5. The Secretary-General said that the idea of a confidential approach, which had also been raised during his meeting with Foreign Minister Lee, was an interesting one and that he welcomed the ROK Government’s offer to co-operate with him in such efforts. There was, however, an element at this time which did not help. Speaking candidly and in confidence, the Secretary-General said, he did not feel that the present Permanent Observer of North Korea, Ambassador Han, could be considered a serious interlocutor. The DPRK Observer Mission was facing an unpleasant situation and Ambassador Han’s own position had been undermined because of it. The Secretary-General would instead raise the matter with the Foreign Minister of North Korea when he attended the Non-Aligned meeting in New Delhi in March 1983. At that time, he would also raise the point advanced by South Korea. The Secretary-General observed that Ambassador Han of North Korea seemed obsessed by the problem his Mission was facing and apparently felt that it could place in jeopardy the entire Mission and him personally. Also, the nature of the system in North Korea being what it was, its Permanent Observer seemed to be little more than a spokesman. For those reasons, the Secretary-General believed that New York was not the proper venue for initiating the consultations envisaged.
6. Mr. Codovez agreed with the Secretary-General’s assessment. Furthermore, when one side wanted to talk, the other side was often hesitant and suspicious. Recently, there had been a similar situation involving two Central American States. To allay such suspicions, he suggested, it would help if South Korea could suggest a preliminary, incremental list of possible topics for discussion.
7. The Secretary-General referred to the different types of framework for dialogue which the United Nations had employed, including dialogue through an intermediary, as Mr Cordovez was engaged in with respect to the situation relating to Afghanistan. At the Non-Aligned meeting at New Delhi, North Korea would probably press for a paragraph on the Korean question to be included in its Final Document. This might create a difficulty vis-à-vis the Secretary-General’s effort to discuss the question with North Korea. The Secretary-General agreed with Mr Cordovez that a preliminary list of topics for discussion would be helpful.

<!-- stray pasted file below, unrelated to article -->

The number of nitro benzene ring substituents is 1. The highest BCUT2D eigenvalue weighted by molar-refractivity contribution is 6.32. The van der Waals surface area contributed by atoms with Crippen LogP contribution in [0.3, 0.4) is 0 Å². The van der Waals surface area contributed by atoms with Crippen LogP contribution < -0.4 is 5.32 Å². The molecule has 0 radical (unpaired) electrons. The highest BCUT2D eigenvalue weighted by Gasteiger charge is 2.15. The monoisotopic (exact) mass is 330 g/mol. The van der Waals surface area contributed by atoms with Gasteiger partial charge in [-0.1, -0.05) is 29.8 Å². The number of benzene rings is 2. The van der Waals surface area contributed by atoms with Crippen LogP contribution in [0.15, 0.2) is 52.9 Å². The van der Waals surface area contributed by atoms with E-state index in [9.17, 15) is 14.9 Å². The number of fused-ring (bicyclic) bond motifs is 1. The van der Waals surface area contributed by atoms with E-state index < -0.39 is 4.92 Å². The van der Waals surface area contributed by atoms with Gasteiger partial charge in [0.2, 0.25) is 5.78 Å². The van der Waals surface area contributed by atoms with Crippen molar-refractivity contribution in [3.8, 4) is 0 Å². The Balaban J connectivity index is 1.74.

8. Ambassador Kim said he understood the points raised by the Secretary-General. He had not appreciated how seriously the recent incident was affecting the North Korean Ambassador. The Secretary-General said that Ambassador Han seemed to feel that the true object of the legal action was himself, possibly to have him declared persona non grata. Whether he stayed or was recalled by his Government, his position would be a difficult one. Mr Cordovez recalled that Foreign Minister Lee of South Korea had said that he had known Ambassador Han and that the latter was evidently an influential man. Ambassador Kim said that had been true in the early 1970s when both Foreign Minister Lee and the North Korean Ambassador were involved in South-North contract. But the Ambassador’s position might have since changed. His own observation of Ambassador Han’s role coincided with that of the Secretary-General.
9. The Secretary-General asked if South Korea had any communication with China or the USSR. Ambassador Kim said it had none with China and, with the USSR, only low-level contact which did not relate to the Korean question. In fact, the Chinese were extremely careful to keep a distance from the South Korean Mission in New York. The Secretary-General said that, at some time in the future, such communication might be possible; he would certainly try to encourage it.
The meeting ended at 1805 hours.
 The reference is to a legal action brought by a United States court against a member of the DPROK Observer Mission.
The note briefs the discussion between the SG, Mr. Cordovez and the ROK Ambassador Kim regarding possible approaches to foster inter-Korean relations.